21 June 2022

Employers can help with the cost of living - without giving pay rises

The soaring cost of living will be affecting many employees in numerous ways and having a detrimental impact on their health and wellbeing. In fact, research has found that 72% of those seeking debt help say debt makes them ill1 and 77% of employees say that money worries impact them at work.2 However, there are steps that employers can take to help employees make their money go further.

Debra Clark, Head of Specialist Consulting at Towergate Health & Protection says: “There are options for employers to help employees with the cost of living that do not have to be expensive for the business, and some may even have no additional cost at all, but could prove hugely valuable for employees, such as salary sacrifice, budgeting advice, and employee discounts.”

Salary sacrifice

Offering a salary sacrifice scheme enables employees to maximise their pre-tax income. Employees can pay a comparatively reduced price on things like childcare costs, commuting to and from work, and even their pension. If an employee is close to the higher rate income tax band, a voluntary increase in their monthly pension contribution could help them to stay within the 20% basic rate tax band.

Expert guidance

Expert guidance is often more easily, and freely, available than people realise. In fact, it may already be provided as a cost-free add-on to other health and wellbeing support. Employee assistance programmes often form part of the offering within other employee benefits, such as group risk benefits, and can provide confidential advice to employees on a number of concerns, including money worries.

Employee discounts

Employee discount schemes can help employees’ money to go further. Cashback cards can be made available for everything from the weekly grocery shop to clothes, DIY items, and days out. These come at a variety of costs, depending on the offer, or are sometimes even free to encourage store loyalty. Some employee discount schemes also provide access to a free credit-checking service, and money advice lines, to help employees to keep on top of their finances.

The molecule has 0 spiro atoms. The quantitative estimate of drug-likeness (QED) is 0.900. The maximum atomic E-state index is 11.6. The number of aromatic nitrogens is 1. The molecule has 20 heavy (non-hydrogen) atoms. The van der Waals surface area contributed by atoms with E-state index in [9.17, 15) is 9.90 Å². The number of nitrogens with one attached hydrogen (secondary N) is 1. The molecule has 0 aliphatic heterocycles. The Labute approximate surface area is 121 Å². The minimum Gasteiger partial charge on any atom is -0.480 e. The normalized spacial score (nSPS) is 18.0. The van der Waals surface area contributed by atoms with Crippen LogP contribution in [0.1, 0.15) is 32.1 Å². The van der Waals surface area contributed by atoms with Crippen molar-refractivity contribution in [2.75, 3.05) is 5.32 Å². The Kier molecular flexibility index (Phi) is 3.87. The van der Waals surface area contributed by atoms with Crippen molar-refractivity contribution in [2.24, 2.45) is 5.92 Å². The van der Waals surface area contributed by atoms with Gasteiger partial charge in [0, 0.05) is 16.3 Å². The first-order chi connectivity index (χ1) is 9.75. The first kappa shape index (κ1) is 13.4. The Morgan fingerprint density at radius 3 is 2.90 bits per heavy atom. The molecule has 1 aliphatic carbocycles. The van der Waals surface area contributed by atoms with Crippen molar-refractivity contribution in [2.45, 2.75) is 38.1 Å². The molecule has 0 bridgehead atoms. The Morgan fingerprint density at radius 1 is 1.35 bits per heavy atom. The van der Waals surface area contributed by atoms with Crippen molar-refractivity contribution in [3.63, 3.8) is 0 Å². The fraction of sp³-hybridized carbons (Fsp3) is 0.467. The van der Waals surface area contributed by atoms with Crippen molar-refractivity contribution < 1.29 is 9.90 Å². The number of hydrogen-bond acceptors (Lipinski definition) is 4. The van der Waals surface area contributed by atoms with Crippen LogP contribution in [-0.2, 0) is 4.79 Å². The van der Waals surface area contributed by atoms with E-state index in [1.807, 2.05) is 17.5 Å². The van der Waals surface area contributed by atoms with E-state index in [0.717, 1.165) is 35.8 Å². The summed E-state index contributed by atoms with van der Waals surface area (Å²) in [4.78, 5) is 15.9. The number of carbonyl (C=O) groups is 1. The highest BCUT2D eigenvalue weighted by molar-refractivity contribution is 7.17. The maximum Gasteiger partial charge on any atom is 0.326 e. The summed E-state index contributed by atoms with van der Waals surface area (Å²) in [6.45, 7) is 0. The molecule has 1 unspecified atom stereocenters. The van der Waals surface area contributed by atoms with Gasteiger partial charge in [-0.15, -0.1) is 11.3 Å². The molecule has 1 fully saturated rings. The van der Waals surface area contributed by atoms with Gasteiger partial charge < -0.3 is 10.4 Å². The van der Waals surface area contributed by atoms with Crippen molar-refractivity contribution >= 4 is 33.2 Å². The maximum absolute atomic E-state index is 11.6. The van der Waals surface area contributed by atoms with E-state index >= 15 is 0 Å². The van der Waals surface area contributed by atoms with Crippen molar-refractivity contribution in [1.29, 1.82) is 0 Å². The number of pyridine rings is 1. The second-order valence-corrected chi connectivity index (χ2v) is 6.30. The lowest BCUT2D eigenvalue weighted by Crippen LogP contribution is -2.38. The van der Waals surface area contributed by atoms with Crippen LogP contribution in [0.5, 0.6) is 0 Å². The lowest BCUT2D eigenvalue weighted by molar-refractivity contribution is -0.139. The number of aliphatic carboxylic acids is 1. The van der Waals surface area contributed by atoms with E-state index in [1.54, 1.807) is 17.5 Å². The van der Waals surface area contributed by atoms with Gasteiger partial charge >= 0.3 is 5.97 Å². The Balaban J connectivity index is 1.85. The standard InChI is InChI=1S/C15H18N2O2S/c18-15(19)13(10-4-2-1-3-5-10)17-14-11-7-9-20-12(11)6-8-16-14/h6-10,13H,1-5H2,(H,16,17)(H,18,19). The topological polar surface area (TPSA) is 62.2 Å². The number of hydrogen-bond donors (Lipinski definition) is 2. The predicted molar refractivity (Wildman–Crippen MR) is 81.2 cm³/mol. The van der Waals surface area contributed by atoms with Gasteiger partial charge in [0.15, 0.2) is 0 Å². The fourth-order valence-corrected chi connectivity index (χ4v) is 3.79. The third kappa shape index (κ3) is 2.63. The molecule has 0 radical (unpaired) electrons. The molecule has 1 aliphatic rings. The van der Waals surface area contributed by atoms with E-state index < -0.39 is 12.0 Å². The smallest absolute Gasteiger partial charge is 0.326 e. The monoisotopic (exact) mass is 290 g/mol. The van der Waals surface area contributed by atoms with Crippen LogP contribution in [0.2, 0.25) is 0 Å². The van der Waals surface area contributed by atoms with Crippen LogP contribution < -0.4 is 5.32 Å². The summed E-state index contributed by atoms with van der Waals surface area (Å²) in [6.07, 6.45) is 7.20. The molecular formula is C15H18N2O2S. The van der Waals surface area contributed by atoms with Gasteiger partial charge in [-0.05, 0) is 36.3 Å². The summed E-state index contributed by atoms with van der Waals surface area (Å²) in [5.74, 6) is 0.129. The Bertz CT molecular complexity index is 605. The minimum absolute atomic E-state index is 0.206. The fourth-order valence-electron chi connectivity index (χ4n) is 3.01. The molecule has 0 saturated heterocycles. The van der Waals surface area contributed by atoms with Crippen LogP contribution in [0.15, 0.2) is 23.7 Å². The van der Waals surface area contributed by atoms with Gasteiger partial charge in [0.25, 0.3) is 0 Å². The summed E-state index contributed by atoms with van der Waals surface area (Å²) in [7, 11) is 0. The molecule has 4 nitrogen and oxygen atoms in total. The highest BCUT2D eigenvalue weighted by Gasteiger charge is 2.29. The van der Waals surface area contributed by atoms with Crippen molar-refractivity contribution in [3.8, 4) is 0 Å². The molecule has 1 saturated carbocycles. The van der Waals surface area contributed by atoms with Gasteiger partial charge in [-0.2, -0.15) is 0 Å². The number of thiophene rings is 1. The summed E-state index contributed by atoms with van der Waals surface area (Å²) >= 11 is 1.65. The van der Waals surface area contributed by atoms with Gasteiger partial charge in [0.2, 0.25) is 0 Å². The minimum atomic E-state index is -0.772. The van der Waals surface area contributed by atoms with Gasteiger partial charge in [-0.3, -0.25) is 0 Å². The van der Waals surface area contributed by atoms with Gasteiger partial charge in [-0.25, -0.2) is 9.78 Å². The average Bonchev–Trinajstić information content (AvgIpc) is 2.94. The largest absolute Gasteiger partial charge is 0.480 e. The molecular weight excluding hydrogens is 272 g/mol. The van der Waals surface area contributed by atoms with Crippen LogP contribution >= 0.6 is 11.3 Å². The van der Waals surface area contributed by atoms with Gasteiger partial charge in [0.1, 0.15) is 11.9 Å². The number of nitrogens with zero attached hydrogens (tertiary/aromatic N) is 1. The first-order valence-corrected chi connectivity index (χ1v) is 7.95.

Added value benefits

Many health and wellbeing benefits now include additional benefits such as member discounts on a wide range of health and wellbeing related items, from discounted gym memberships, to free exercise trackers. It is always worth looking for added-value benefits like this as they are more common than many people realise.

Financial education

Providing financial education through the workplace helps to give employees a greater understanding of their money and allows them to make more informed financial decisions. It makes sense to educate employees so they understand the value of the financial benefits that are offered by the company, such as pension contributions. Financial guidance can help employees to navigate debt, set household budgets, and to really take control of their money. Financial education may involve workshops or one-to-ones with a financial expert, or it may be as simple as making employees aware of comparison sites like MoneySuperMarket and Go Compare, to check they are getting the best deal.

Charity options

For employees who are in debt, one option that can provide essential and cost-free assistance is to point them to debt-help charities. These include StepChange, MoneyHelper (formerly known as the Money Advice Service), and the Citizens Advice Bureau.

Debra Clark concludes: “Assisting employees with their money concerns, even in small ways, can help to alleviate the pressures they are under and can improve health and wellbeing. The less financial stress employees are under, the more productive they will be, and, in our experience, employees place a huge value on employers that proactively support such an important area.”


1. The MoneySavingExpert.com guide to mental health and debt
2. 25 million UK employees affected by money worries while at work | Close Brothers Asset Management (closebrothersam.com)